Going on adventures is an essential part of life here on the Sunshine Coast. With seemingly endless kilometres of coastline to explore and a beautiful array of lakes, watersports are a popular pastime here on the coast. You’ll see locals and visitors alike out kayaking, canoeing, and paddleboarding as a way to relax, have some fun, and spend some time connecting with nature.
But before you head out on a paddling trip, it’s important to plan ahead and make sure you’re prepared—some of the best places to paddle on the Sunshine Coast are fairly remote. Read on for tips on how to make the most of your paddling trip.
Make a Plan
This might seem like a given, but it’s extremely important. You need to decide on where you want to paddle, when you want to paddle, who you plan to paddle with. Consider the tides and currents, the wind conditions, the weather forecast, and the estimated time you think you’ll need for your trip. It’s important to leave your trip plan with someone you trust.
Planning out a route yourself can be challenging, but luckily numerous Sunshine Coast companies offer guided tours for those times where you want to leave the navigating to the pros.
Find Yourself a Kayak/Canoe/Stand-up Paddleboard
If you don’t own your own kayak, canoe, or paddleboard, don’t worry—rentals are available on the Sunshine Coast! Just be sure that you are confident in the option you choose and make sure it’s suitable for the conditions you’ll be in.
If you’re an inexperienced paddler, make sure that you set out with an experienced paddling partner or consider booking a tour with a local tour company. Many cater to different experience levels and can help you explore some amazing places along the Sunshine Coast.
Take a Lesson
Your trip will go a lot smoother if you know some proper techniques. Take a lesson with a local tour company to learn some tips and tricks—even if you’ve paddled in the past, sometimes a refresher course is just the thing you need.
Bring (and Wear) Safety Equipment
While we always hope to stick to our plans, the reality is that accidents can—and do—happen. However, having access to the proper safety equipment could save your life while out on the water.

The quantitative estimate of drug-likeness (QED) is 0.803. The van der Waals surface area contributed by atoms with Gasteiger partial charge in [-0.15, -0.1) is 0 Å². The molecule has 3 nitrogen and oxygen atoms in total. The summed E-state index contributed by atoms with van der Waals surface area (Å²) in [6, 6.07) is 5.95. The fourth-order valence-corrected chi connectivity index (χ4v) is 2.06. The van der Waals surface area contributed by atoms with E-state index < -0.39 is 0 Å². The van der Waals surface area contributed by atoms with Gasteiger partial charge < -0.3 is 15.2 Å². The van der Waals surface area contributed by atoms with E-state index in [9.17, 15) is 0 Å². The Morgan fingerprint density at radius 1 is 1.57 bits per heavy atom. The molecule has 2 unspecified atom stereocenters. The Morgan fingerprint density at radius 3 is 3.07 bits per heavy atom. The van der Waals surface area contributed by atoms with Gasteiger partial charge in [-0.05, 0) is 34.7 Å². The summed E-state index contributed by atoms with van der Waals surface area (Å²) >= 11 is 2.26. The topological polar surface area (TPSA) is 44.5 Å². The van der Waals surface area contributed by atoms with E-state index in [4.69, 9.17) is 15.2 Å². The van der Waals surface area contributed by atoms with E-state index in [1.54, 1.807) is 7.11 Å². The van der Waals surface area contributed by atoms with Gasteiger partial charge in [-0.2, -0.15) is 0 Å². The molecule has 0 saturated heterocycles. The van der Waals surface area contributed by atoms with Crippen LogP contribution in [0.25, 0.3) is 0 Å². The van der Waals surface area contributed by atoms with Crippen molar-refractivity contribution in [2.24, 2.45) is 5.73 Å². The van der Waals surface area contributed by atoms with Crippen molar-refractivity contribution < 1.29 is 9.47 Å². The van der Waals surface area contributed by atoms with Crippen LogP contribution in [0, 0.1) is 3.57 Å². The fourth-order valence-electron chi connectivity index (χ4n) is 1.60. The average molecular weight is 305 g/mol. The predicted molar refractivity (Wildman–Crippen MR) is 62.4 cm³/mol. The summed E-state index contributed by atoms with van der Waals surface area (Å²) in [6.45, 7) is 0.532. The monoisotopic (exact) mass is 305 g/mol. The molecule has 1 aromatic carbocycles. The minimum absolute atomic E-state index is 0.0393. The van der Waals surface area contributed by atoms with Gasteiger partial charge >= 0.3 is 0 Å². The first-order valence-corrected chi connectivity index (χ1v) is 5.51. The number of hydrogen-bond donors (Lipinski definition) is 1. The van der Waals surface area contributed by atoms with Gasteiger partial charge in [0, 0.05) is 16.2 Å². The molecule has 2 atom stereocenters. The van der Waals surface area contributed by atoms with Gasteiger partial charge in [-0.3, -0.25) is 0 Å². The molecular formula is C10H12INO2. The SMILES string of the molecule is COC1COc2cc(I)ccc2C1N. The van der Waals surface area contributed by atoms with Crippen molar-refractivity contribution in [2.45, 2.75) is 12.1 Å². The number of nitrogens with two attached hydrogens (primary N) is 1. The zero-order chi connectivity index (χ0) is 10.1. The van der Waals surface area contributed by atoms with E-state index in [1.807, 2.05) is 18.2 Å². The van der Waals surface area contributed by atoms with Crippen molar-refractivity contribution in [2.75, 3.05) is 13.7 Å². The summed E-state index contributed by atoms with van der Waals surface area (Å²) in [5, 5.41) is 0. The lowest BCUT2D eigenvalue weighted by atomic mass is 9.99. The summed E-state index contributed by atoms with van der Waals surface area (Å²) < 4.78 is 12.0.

All paddlers must wear a personal floatation device (PFD/life jacket) and must carry a buoyant heaving line (a tow rope/throw bag) that’s at least 15 metres long. If you’re kayaking or canoeing, a bailer (pump, bucket, etc.) is also a must-have piece of safety equipment. Other important equipment can include a watertight flashlight, a first aid kit, a map, a whistle or a mirror, and a spare paddle.
If you’re renting a canoe, kayak, or paddleboard, your rental will likely include the safety equipment you need, but ultimately you are responsible for being prepared and paddling safely.
Pack Some Essentials
Whether you’re out for a quick trip or planning to spend the day on the water, it’s important to pack some essentials. Water and snacks (such as granola bars and fruit) are key provisions to take with you; keeping up your energy and staying hydrated will make your trip more enjoyable. The pros say to bring more water than you think you’ll need.
Nothing is worse than the souvenir of cut up feet and burnt skin you receive from a day at a West Coast beach. Consider wearing water shoes, which are great for walking on the beach and getting in and out of your kayak. If you are going to spend time in the sun, wearing sunscreen is a must, and it’s a good idea to bring extra sunscreen so that you can reapply as needed. You might also want to bring along a swim towel, some extra clothes (check the weather forecast and plan for weather changes), a tent if you’re planning to camp, and a cell phone.
Protect Your Valuables
Bring a dry bag with you! It’s no fun to deal with soggy food or cell phones. Companies may provide or rent them, but if you plan on doing a lot of paddling, you may want to invest in your own. In a pinch, a Ziplock bag can sometimes do the trick.
Enjoy the Views
After all your preparation, it’s finally time to get out on the water! Going out for a paddle is a great way to nurture your sense of well-being—remember to enjoy the views and listen to the sounds of nature. If you come across wildlife, just go slow and keep your distance.
Resources for Outdoor Adventurers
You can learn more about planning outdoor adventures, wildlife safety, and responsible backcountry travel on the following websites: